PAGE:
Anecdote. Some years ago I had to call a town hall to delete my child’s photo on Facebook. My formal notice (through Facebook message) get the problem solved within one day. Since then, another family had the same problem but prefer to send more gentle messages first and get no attention. They now hire a lawyer and the proble isn’t resolved yet.

Note to children and teenagers that may read our articles and do no longer want their photos on the net: you have the right to ask for deletion. Amongs usual resources to help you (Police, lawyer, judges, …) you can ask Data Protection Authority (i.e. CNIL in France).

Don’t feed the Trolls

From time to time, author won’t delete the image or it have drawn such attention that it’s now impossible to delete all the copies that have spread all over the cyberspace.

You must understand that some mediatic tsunamis can not be contained. In those situations, the more energy you put defending your right to privacy, the more the ware increase itself ; the Streisand effect with full power. There’s nothing to do against that phenomenon.

In the early days of Internet, we used to call that a Troll. A fantasy monster, vicious and so stupid that you can not reason. This creature feed itself from the conflict it generate on-line. The more you defend yourself, the more you participate in the conflict, the more you feed the Troll.

The only one solution to defeat a Troll, is to starve it and let it go. To handle the published photos when they are real. Accept that one can not prevent the public to fantasize and create its own stories when the images are fakes. You can’t do anything, it all in their mind.

Of course, the Troll’s inertia will give him enough energy to play with your case for a while but without reaction the Troll will get bored. Since there is plenty other occasion to troll on the web, it will move on and let you in peace.

Meanwhile, support is needed because letting go in the mediatic storm is nor easy nor pleasant. Even more for kids and teenagers whose brain are not fully mature and whose emotions are exacerbated.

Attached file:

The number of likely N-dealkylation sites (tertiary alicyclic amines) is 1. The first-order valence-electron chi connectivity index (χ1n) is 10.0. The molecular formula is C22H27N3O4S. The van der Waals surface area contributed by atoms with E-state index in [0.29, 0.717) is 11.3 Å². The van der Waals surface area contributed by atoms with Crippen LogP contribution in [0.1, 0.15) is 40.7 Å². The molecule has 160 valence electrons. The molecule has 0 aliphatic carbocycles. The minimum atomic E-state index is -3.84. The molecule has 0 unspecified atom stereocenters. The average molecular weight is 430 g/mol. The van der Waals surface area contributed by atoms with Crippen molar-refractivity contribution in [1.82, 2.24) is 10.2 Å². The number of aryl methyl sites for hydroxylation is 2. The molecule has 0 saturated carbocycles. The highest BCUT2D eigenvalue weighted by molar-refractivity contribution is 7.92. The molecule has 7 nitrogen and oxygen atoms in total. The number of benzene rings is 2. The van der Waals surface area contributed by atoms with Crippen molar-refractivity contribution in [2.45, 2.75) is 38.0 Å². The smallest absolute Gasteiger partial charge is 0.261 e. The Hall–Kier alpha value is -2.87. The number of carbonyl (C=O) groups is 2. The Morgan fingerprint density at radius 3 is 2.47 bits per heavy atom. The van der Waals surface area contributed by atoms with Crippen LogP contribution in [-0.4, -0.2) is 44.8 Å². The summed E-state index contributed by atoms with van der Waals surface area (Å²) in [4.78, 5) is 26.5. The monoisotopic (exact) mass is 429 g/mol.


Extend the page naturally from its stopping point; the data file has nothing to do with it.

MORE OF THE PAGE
Regain your equilibrium

The only trully working solution in the long run, to avoid the risks, is to consciously evaluate them before sharing anything on the web.

Seems complicated? Yet quite simple when one know how to do.

Rule 0: Never the same day. Whatever the situation, never publish anything in cyberspace the same day you get the idea of sharing it. Being a photo, a comment or even a like: wait at least tomorrow.

By applying this simple rule, you are breaking all those dark pattern used by platforms. Those user interface widgets and habits that are making you publishing without thinking about it.

The benefit of a whole night of sleep is a clean brain. Imagine shaking an aquarium, all the mud sprays around and you can not see through it. After a while, the mud fall in the bottom and the water is clear, you can now see through it easily. The brain is the same, it needs break to be clear again.

And if you worry about forgetting about what you wanted to publish, perhaps it was not so important in the end.

Rule 1: (re)check before submition. So you took a break and are still wanting to publish your content, take a breath and check now that your publication does not contains anything harmfull. There is only two criteria:

  1. You and your child must handle the content, including if it becomes misused.
  2. Nothing hostile; cyberspace is an amplifying echo chamber and everything hostile will backfire.

The rule is difficult to apply to a particular content? Restart at rule 0, take a break, sleep a night and see you tomorrow.

And that’s all 🎉️ !

One step at a time you will realize that you don’t realy need to publish all the stuff you used to publish. That this deep need was not yours but instilled here by the platform’s marketing and network pressure.

When one realy need to share a photo with someone else, one can always use MMS, emails or, let’s be adventurous, by postal mails.

Children’s opinion and responsibility

Since the images are showing our children, they are the one who will handle the consequence, they deserve we take they opinion in balance.

The problem is that children’s and teenagers’ brains is not able to take that decision. Their prefrontal cortex is not mature enough and has not enough training to handle the pros and cons; they tend to do what they please them (regardless of the consequences). Being said that in secondary education, their popularity is their top one priority.

The rule we propose here is quite simple: consider that the parental authority consent needed to share a photo include the children. Your child is member of this triumvirate and each member as a veto.

The children may say no because they don’t want to handle the consequences. Adults may say no to teach their children that there remain some risks and learn good habits.

And after?

The problem with sharenting is that our parents were not able to teach us the good habits on-line for the simple reasong that cyberspace did not ever exists. They were able to share pictures of us with their friends and family because it was nearly impossible to make such copies and fakes with glossy paper.

Managing risks of sharenting by applying good practices is not only a matter of respect of our children’s privacy and image right. It’s a matter of parenthood by example.

It’s about giving them reference points from which they can build a more positive experience of cyberspace and transmit to their own children.